In 1947, while he was imprisoned for twelve years as a “cultural hanjian” (traitor to China) the great scholar Long Yusheng wrote “Determination for Revolution” on five pieces of paper glued together. At the beginning of this long scroll, Long offered an assessment of his good friend:

“Wang’s learning came from the tradition of Wang Yangming and carried on the tradition of Mencius. This sentiment and his will remained the same through the four or five decades [of Wang’s life]. From aggression [in youth] to persistence [in later years], he put aside what most people treasure: how his reputation would be affected. In spite of much difficulty, he died with his firm belief. His benevolence and humble will persist as the sun and the stars.”

“Determination for Revolution” illustrates Wang’s revolutionary principles and describes how the revolutionaries’s intent stems from Mencius’s view of innate ethical disposition: compassion for the pain and suffering, death and insult imposed on his fellowmen. The insignificant self would spare no effort to shoulder the world’s burdens until death. Such tenacity is unafraid of death; it does not dissipate amid riches and glory; it remains unmoved by poverty and lowliness, unbent under force. Unafraid of trouble, untempted by fame and fortune, the revolutionaries are bent on sharing the fruits of the Revolution with their fellow countrymen. Wang Jingwei used Mencius’s 「惻隱之心」 concept of compassion and Wang Yangming’s idea of 「良知」 innate benevolence as guidance for his personal conduct throughout his life.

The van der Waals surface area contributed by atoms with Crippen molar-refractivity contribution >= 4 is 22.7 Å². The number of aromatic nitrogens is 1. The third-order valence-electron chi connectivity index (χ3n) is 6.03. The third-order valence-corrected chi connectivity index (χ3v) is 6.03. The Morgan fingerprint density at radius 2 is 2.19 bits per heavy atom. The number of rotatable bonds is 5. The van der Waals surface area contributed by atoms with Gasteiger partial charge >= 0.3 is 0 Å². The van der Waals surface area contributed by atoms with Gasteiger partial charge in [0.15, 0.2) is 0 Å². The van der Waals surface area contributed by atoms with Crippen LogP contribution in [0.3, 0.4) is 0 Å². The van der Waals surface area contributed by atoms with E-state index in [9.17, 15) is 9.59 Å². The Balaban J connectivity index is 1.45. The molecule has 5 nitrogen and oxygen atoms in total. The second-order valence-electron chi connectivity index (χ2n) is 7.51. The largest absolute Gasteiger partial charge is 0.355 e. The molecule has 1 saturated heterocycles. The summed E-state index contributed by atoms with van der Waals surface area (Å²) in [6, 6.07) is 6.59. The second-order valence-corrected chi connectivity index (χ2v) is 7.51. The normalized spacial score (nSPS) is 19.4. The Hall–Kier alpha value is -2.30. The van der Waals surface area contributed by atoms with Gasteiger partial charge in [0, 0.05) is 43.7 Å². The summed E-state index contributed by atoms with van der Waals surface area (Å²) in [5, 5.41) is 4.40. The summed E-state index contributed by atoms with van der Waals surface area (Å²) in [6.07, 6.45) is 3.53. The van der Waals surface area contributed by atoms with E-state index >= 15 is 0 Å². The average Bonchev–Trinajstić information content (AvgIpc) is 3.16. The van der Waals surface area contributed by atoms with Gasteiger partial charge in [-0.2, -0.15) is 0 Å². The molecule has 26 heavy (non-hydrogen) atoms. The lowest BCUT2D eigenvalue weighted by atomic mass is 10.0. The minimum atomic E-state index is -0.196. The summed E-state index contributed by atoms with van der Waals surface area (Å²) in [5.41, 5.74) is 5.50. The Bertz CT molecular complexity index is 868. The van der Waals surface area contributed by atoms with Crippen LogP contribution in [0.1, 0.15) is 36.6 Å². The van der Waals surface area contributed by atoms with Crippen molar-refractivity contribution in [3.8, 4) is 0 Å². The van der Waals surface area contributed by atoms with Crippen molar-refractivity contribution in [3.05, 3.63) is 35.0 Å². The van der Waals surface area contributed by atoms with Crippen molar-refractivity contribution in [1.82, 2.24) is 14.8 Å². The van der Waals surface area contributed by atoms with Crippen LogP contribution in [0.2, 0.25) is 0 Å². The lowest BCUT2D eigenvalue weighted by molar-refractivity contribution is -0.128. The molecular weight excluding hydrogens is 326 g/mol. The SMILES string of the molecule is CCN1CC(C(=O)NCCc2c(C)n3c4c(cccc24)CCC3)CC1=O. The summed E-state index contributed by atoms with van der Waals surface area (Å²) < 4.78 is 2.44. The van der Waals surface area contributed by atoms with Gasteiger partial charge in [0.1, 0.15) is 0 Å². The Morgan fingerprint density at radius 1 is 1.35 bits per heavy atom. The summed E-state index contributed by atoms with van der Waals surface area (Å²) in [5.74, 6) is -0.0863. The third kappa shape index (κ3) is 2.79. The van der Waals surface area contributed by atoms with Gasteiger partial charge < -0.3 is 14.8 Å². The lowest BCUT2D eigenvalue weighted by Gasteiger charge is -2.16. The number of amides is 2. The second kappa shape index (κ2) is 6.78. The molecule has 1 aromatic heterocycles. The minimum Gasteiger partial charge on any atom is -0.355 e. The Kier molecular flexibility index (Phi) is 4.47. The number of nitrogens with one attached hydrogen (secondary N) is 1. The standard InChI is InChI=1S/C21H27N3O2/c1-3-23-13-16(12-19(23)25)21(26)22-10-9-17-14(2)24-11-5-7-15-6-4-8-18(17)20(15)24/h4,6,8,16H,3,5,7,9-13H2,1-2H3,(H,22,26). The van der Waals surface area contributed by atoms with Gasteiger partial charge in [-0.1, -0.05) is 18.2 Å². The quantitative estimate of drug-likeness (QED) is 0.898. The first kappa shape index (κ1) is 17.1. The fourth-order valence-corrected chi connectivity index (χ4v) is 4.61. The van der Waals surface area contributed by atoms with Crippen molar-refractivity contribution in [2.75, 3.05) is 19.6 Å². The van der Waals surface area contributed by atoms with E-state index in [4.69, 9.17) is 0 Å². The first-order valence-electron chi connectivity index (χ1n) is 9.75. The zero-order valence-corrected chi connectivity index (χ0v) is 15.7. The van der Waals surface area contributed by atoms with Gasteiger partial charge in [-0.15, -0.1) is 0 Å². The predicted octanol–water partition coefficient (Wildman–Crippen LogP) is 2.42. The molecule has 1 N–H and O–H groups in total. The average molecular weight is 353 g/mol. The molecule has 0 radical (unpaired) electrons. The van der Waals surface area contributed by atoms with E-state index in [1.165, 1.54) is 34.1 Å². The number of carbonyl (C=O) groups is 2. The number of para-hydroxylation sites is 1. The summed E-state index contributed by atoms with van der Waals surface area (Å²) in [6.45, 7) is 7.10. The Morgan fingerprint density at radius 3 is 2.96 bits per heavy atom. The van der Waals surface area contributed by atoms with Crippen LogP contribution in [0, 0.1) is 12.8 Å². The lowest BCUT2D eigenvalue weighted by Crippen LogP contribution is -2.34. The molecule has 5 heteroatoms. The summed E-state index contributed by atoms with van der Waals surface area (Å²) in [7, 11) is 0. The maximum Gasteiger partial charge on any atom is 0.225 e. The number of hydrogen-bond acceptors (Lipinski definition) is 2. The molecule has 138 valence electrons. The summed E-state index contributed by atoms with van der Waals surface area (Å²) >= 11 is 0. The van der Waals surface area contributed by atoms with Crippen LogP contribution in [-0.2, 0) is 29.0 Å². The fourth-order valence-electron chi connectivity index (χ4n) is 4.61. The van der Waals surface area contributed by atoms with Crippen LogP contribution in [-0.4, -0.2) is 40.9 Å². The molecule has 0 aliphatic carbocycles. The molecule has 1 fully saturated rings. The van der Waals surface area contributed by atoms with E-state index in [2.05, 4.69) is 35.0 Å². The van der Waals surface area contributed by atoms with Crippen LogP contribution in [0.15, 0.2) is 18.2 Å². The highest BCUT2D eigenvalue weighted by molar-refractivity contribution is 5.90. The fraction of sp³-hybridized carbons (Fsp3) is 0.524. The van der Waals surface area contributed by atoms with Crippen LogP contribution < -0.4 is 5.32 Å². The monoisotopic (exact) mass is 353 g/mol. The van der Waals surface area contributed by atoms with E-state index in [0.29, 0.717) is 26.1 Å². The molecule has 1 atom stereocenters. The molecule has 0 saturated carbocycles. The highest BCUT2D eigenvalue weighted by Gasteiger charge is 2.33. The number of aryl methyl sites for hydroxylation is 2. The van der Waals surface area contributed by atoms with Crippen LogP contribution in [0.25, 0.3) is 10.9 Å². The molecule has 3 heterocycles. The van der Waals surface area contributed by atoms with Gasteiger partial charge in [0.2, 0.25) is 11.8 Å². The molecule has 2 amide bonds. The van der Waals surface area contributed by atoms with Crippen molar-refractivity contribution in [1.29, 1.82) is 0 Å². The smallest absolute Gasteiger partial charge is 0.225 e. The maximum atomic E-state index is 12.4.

Download〈革命之決心〉Geming de juexin “Determination for Revolution”

〈革命之決心〉Geming de juexin “Determination for Revolution”(1)

Determination for Revolution (1)

〈革命之決心〉Geming de juexin “Determination for Revolution”(2)

Determination for Revolution (2)

〈革命之決心〉Geming de juexin “Determination for Revolution”(3)

Determination for Revolution (3)

In 1910, while in prison for an attempt on the Prince Regent Zaifeng’s life, Wang Jingwei wrote the poem〈述懷〉 (“A recount of my vision and sentiments”) which describes his education and upbringing and the emotional journey of sacrificing his life for the Revolution. His 1934 “Autobiographical Sketch” is an expression of his viewpoints and arguments with a special mention of this poem. Similar to 〈革命之決心〉 “Determination for Revolution,” “A recount of my vision and sentiments” reveals Wang’s ideas and for the Revolution.

形骸有死生.性情有哀樂.此生何所為.此情何所託.嗟余幼孤露.學殖苦磽确.蓼莪懷辛酸.菜根甘澹泊.心欲依墳塋.身欲棲巖壑.憂患來薄人.其勢疾如撲.一朝出門去.萬里驚寥落.感時積磊塊.頓欲忘疏略.鋒鋩未淬厲.持以試盤錯.蒼茫越關山.暮色照行橐.瘴雨黯蠻荒.寒雲蔽窮朔.山川氣悽愴.華採亦銷鑠.愀然不敢顧.俯仰有餘怍.遂令新亭淚.一灑已千斛.回頭望故鄉.中情自惕若.尚憶牽衣時.謬把歸期約.蕭條庭前樹.上有慈烏啄.孤姪襁褓中.視我眸灼灼.兒乎其已喻.使我心如斫.沈沈此一別.賸有夢魂噩.哀哉衆生病.欲救無良藥.歌哭亦徒爾.搔爬苦不着.針砭不見血.痿痺何由作.驅車易水傍.嗚咽聲如昨.漸離不可見.燕市成荒寞.悲風天際來.驚塵暗城郭.萬象刺心目.痛苦甚炮烙.恨如九鼎壓.命似一毛擢.大椎飛博浪.比戶十日索.初心雖不遂.死所亦已獲.此時神明靜.蕭然臨湯鑊.九死誠不辭.所失但軀殼.悠悠檻穽中.師友嗟已邈.我書如我師.對越凜矩矱.昨夜我師言.孺子頗不惡.但有一事劣.昧昧无由覺.如何習靜久.輒爾心躍躍.有如寒潭深.潛虯自騰轢.又如秋飆動.鷙鳥聳以愕.百感紛相乘.至道終隔膜.悚息聞師言.愧汗駭如濯.平生慕慷慨.養氣殊未學.哀樂過劇烈.精氣潛摧剝.餘生何足論.魂魄亦已弱.痌瘝耿在抱.涵泳歸沖漠.琅琅讀西銘.清響動寥廓.

汪精衛在〈自述〉中申述他的主張與議論時,曾特別提到此詩。與〈革命之決心〉一文一樣,〈述懷〉充份表露了早期汪精衛的革命理念與心跡。請點此寧聽:
〈述懷〉Shuhuai (“A recount of my vision and sentiments”)

“A recount of my vision and sentiments”